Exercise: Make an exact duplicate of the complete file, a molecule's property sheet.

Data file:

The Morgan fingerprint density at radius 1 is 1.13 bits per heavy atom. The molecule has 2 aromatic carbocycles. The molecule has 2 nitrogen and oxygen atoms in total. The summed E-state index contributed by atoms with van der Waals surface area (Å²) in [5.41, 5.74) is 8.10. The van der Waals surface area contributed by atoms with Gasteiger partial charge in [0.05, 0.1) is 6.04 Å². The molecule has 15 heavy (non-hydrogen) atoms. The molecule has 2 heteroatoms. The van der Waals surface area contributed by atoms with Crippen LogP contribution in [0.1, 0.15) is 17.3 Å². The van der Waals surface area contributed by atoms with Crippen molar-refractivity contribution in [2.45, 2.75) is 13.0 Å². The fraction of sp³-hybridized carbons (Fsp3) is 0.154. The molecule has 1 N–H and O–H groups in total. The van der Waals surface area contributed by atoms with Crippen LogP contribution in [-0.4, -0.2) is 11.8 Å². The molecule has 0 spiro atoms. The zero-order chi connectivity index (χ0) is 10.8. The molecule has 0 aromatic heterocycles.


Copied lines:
The Morgan fingerprint density at radius 1 is 1.13 bits per heavy atom. The molecule has 2 aromatic carbocycles. The molecule has 2 nitrogen and oxygen atoms in total. The summed E-state index contributed by atoms with van der Waals surface area (Å²) in [5.41, 5.74) is 8.10. The van der Waals surface area contributed by atoms with Gasteiger partial charge in [0.05, 0.1) is 6.04 Å². The molecule has 15 heavy (non-hydrogen) atoms. The molecule has 2 heteroatoms. The van der Waals surface area contributed by atoms with Crippen LogP contribution in [0.1, 0.15) is 17.3 Å². The van der Waals surface area contributed by atoms with Crippen molar-refractivity contribution in [2.45, 2.75) is 13.0 Å². The fraction of sp³-hybridized carbons (Fsp3) is 0.154. The molecule has 1 N–H and O–H groups in total. The van der Waals surface area contributed by atoms with Crippen LogP contribution in [-0.4, -0.2) is 11.8 Å². The molecule has 0 spiro atoms. The zero-order chi connectivity index (χ0) is 10.8. The molecule has 0 aromatic heterocycles.